Advanced Search
MyIDEAS: Login

Trade Policy and Productivity Growth in OECD Manufacturing

Contents:

Author Info

  • Benjamin Nancy
  • Michael Ferrantino
Registered author(s):

    Abstract

    Trade liberalization may promote economic growth in a number of ways, including by accelerating the rate of technological change. Firms that face more intense import competition may be spurred to greater rates of innovation; firms which export may absorb new technologies through their contact with international markets. This paper examines evidence on trade policy and productivity growth for a sample of thirteen OECD countries and including eighteen manufacturing sectors, using data primarily from the 1980s. Within individual sectors, there are strong productivity convergence effects within the OECD. After controlling for convergence, we find a positive association between high rates of productivity growth and low tariffs, and between high productivity growth and strong export performance. We found no particular association between high productivity growth and import penetration. The results are consistent with the possibility of positive linkages between trade liberalization and accelerated productivity growth. [F1, O4]

    Download Info

    If you experience problems downloading a file, check if you have the proper application to view it first. In case of further problems read the IDEAS help page. Note that these files are not on the IDEAS site. Please be patient as the files may be large.
    File URL: http://www.tandfonline.com/doi/abs/10.1080/10168730100000055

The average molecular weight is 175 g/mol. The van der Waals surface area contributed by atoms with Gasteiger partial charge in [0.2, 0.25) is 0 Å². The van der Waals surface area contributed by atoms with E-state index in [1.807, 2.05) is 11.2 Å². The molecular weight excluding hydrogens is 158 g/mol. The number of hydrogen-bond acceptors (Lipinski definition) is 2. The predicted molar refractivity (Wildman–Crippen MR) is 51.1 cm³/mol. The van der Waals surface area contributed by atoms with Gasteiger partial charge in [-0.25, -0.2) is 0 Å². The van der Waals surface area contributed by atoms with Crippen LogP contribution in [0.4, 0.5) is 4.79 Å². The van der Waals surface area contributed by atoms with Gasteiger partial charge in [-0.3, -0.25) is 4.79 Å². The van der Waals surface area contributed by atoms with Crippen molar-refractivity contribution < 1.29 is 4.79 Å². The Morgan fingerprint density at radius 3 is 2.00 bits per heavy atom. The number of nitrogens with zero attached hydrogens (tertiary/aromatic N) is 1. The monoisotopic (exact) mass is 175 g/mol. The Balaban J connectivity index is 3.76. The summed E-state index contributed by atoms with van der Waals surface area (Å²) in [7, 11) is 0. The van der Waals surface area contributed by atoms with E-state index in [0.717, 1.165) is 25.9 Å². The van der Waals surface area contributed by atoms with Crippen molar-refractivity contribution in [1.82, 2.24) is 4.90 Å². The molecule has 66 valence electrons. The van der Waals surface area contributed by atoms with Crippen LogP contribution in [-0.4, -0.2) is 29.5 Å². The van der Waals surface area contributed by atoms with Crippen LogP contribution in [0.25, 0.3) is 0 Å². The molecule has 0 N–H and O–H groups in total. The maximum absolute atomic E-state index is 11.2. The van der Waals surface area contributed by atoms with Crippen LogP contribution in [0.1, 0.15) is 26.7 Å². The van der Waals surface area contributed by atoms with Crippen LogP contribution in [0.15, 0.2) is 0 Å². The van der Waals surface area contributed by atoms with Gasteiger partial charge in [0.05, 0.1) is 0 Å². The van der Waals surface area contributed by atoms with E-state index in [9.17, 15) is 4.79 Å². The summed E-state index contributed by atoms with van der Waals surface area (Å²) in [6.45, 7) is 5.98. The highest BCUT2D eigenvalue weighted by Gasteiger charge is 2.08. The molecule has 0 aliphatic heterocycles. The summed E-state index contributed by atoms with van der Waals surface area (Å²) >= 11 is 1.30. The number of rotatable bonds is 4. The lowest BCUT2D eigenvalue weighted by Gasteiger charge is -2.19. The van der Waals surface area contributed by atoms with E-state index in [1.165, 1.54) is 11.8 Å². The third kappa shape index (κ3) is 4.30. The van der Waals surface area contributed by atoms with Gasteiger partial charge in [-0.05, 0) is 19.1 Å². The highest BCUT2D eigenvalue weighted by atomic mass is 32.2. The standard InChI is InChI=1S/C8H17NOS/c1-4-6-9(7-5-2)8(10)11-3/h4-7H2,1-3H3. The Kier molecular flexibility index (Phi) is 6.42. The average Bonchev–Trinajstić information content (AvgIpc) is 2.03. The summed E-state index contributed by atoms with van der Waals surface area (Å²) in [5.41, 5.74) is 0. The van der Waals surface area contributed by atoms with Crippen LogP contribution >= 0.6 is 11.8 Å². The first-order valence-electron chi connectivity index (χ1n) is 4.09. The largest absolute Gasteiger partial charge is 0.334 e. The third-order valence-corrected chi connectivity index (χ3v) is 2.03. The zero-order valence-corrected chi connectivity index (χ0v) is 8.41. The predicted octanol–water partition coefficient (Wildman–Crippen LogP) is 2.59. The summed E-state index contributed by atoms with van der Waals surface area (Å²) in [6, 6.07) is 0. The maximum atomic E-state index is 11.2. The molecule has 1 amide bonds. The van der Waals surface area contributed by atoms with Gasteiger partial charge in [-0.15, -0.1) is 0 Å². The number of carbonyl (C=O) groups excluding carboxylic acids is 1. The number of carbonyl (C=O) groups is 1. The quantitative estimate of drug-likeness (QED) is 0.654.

Download Restriction: Access to full text is restricted to subscribers.

    As the access to this document is restricted, you may want to look for a different version under "Related research" (further below) or search for a different version of it.

    Bibliographic Info

    Article provided by Taylor & Francis Journals in its journal International Economic Journal.

    Volume (Year): 15 (2001)
    Issue (Month): 4 ()
    Pages: 95-115

    as in new window
    Handle: RePEc:taf:intecj:v:15:y:2001:i:4:p:95-115

    Contact details of provider:
    Web page: http://www.tandfonline.com/RIEJ20

    Order Information:
    Web: http://www.tandfonline.com/pricing/journal/RIEJ20

    Related research

    Keywords:

    References

    References listed on IDEAS
    Please report citation or reference errors to , or , if you are the registered author of the cited work, log in to your RePEc Author Service profile, click on "citations" and make appropriate adjustments.:
    as in new window
    1. Richard C. Levin & Alvin K. Klevorick & Richard R. Nelson & Sidney G. Winter, 1988. "Appropriating the Returns from Industrial R&D," Cowles Foundation Discussion Papers 862, Cowles Foundation for Research in Economics, Yale University.
    2. Bernard, Andrew B & Jones, Charles I, 1996. "Productivity across Industries and Countries: Time Series Theory and Evidence," The Review of Economics and Statistics, MIT Press, vol. 78(1), pages 135-46, February.
    3. Levine, Ross & Renelt, David, 1991. "A sensitivity analysis of cross-country growth regressions," Policy Research Working Paper Series 609, The World Bank.
    4. Sofronis Clerides & Saul Lach & James Tybout, 1996. "Is "Learning-by-Exporting" Important? Micro-Dynamic Evidence from Colombia, Mexico and Morocco," NBER Working Papers 5715, National Bureau of Economic Research, Inc.
    5. Nelson, Richard R & Pack, Howard, 1999. "The Asian Miracle and Modern Growth Theory," Economic Journal, Royal Economic Society, vol. 109(457), pages 416-36, July.
    6. Andrew B. Bernard & J. Bradford Jensen, 2000. "Exporting and Productivity," Working Papers 00-07, Center for Economic Studies, U.S. Census Bureau.
    7. Harrison, Ann E., 1994. "Productivity, imperfect competition and trade reform : Theory and evidence," Journal of International Economics, Elsevier, vol. 36(1-2), pages 53-73, February.
    8. Islam, Nazrul, 1995. "Growth Empirics: A Panel Data Approach," The Quarterly Journal of Economics, MIT Press, vol. 110(4), pages 1127-70, November.
    9. N. Gregory Mankiw & David Romer & David N. Weil, 1992. "A Contribution to the Empirics of Economic Growth," NBER Working Papers 3541, National Bureau of Economic Research, Inc.